Mahurin received the gift of this story directly from the woman who lived to share it with us. It is fiction based upon fact plus research to confirm and round out the story of what was happening. You will understand that, especially since Helen spent four years of that time of terror, underground, totally away from the world, alone only with her brother…

The book shares the intimacy of her life as she faced what had happened–what she saw, what she heard from other trusted individuals, but, more, what she herself experienced…

We all think we know about what happened during that time…but we don’t. We can’t. Even while reading this book, which is vividly detailed and written so authentically that many will think we are hearing the story directly from the woman sharing her story. While that means that the author has done an outstanding job in writing the book, it also has revealed to many of us a much more intimate, unforgettable tale of inhumanity that cannot be imaged except when we are forced to face the reality of it. With a German heritage on both sides of my family, I can only get lost in heartache of what Hitler brought about that was so devastating that none of us will ever forget or accept it as anything more than the actions of the devil himself…and as we see, of his many cruel and evil followers.

The story begins when a young girl seeking a room to rent meets an older lady who has a room, but asks a lot of questions before she is willing to show the girl the room…The author uses the Prologue to tell this story as they got to know each other and finally, the woman opens up to the young girl… The rest of the book is her story… began the day that the young girl spied the tattoo of numbers on her arm and realized what she’d gone through… One of the stories was about a picture frame holding a small scrap of cloth…it was once part of a dress…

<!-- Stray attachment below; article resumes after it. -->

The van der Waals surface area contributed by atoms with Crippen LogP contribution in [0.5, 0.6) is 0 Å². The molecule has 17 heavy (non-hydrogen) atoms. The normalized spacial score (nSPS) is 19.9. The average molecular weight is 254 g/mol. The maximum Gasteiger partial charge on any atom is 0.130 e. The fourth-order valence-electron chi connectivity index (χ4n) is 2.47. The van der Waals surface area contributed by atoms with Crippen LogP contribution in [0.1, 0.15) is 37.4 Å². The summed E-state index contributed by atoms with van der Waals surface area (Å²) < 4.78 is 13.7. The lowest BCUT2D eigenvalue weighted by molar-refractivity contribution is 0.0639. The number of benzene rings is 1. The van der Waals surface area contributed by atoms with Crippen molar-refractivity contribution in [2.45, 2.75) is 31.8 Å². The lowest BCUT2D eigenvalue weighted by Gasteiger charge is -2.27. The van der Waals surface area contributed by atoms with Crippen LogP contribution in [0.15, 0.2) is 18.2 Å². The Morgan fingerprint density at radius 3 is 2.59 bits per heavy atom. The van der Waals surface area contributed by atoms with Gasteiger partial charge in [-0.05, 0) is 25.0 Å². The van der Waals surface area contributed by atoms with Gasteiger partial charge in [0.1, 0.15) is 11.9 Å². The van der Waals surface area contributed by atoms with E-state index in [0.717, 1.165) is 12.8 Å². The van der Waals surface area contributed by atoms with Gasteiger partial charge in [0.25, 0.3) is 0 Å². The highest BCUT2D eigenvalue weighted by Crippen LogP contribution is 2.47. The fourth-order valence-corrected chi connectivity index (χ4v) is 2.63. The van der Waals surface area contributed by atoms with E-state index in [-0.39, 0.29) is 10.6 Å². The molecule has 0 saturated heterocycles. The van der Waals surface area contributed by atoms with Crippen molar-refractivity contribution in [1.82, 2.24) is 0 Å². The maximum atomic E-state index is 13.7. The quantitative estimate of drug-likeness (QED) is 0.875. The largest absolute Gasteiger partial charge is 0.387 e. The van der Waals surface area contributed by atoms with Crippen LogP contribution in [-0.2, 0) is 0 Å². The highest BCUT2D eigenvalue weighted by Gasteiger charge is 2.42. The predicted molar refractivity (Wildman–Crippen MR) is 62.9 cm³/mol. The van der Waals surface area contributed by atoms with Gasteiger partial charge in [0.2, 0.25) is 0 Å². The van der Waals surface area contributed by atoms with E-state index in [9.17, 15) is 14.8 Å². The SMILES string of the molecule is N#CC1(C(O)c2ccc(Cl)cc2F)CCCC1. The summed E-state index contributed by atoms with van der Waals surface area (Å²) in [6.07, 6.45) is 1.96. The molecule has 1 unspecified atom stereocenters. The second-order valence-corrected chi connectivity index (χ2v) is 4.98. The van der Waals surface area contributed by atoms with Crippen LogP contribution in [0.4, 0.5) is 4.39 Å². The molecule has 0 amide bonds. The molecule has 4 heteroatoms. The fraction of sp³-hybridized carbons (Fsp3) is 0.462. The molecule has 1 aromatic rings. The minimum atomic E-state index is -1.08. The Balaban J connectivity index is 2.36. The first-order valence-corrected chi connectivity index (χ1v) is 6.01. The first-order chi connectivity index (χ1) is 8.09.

Helen was just a child, but she was a curious one, and wasn’t hesitant to listen to adult conversations to try to discover whatever she could. But, still, there wasn’t much to worry about then. Her next-door neighbors had a son, Max, with whom she became close friends and she moved through school years much like all of us…Max and she were inseparable, but there came a day when Ben came home upset because Max had started to treat him differently. Helen demanded to know what he’d said and he finally admitted he’d call him a goy… As time went by, though, as Helen asked questions, Max finally hinted that he liked boys and Helen surmised that he liked Ben…

But it was more that the atmosphere was changing. Jews were targeted on an ongoing basis, as more and more government sanctions were announced and acted upon… and soon Helen realized that Max had just as many issues with what was happening as her family did…

Max was forced to play a role and join the Germans forces, while the Stein family was stripped of their citizenship and employment. Soon, Helen and others were, first, learning to sew, and then acting as seamstresses to keep the family going… But then people on the streets were shot, killed for no reason and finally, the Stern home was soon to be attacked…